Soon after announcing the big expansion and complete overhaul of our Guide to DRM-free Living, we also announced the DRM-free label, an effort to create recognizable branding for providers of DRM-free files to quickly communicate to users that they don't have to worry about being encumbered by restrictive technologies such as Digital Restrictions Management.
Already, there is a healthy list of supporters, including some big names, who have adopted the label on their site. O'Reilly, Momentum (the ebook-only distributor of Macmillan), Clearbits, Magnatune, and many more have all started using the label to proudly display their DRM-free status and link back to Defective by Design so that unfamiliar people can learn about the issue.
While that first version of the label was a very successful launch, we always recognized the need for a better design. Today, we're happy to share with you the next version of the DRM-free label, immediately available for use in multiple languages and styles. There are English, Spanish, French, and Turkish translations in png format with svg source files. Each language also has a version with a dropshadow with the GIMP source XCF files, as well as an inverted version for use on dark backgrounds. The label is available under the Creative Commons Attribution-ShareAlike 3.0 Unported license.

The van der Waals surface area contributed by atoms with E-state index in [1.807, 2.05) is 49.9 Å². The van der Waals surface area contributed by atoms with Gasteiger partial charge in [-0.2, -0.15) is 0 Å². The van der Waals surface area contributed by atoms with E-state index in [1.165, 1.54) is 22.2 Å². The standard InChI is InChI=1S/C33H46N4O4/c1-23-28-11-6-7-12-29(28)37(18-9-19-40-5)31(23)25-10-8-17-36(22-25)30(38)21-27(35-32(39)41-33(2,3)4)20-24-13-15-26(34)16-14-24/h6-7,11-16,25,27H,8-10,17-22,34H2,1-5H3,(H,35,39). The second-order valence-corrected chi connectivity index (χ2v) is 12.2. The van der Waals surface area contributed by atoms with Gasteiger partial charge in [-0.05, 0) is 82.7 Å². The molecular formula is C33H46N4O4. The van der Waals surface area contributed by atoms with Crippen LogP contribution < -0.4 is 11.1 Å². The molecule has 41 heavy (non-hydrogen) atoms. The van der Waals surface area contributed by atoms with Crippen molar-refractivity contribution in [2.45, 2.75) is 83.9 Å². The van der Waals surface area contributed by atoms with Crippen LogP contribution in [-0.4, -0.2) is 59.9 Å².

Please feel free to go ahead and apply the label to your website if you serve your literature, music, videos, and or software free of DRM. If you would like a website to be added to the DRM-free guide, or if you would like to offer a new translation, please email us at email@example.com and we will add it. The first version of the label will still remain available under the CC-BY-SA 3.0 license, but we will no longer display or recommend it to new adopters. We would like to give a big thank you to volunteer graphic designer, Eric Peacock, who did all of the design work including mocking up several concepts and iterating upon them until reaching this final design.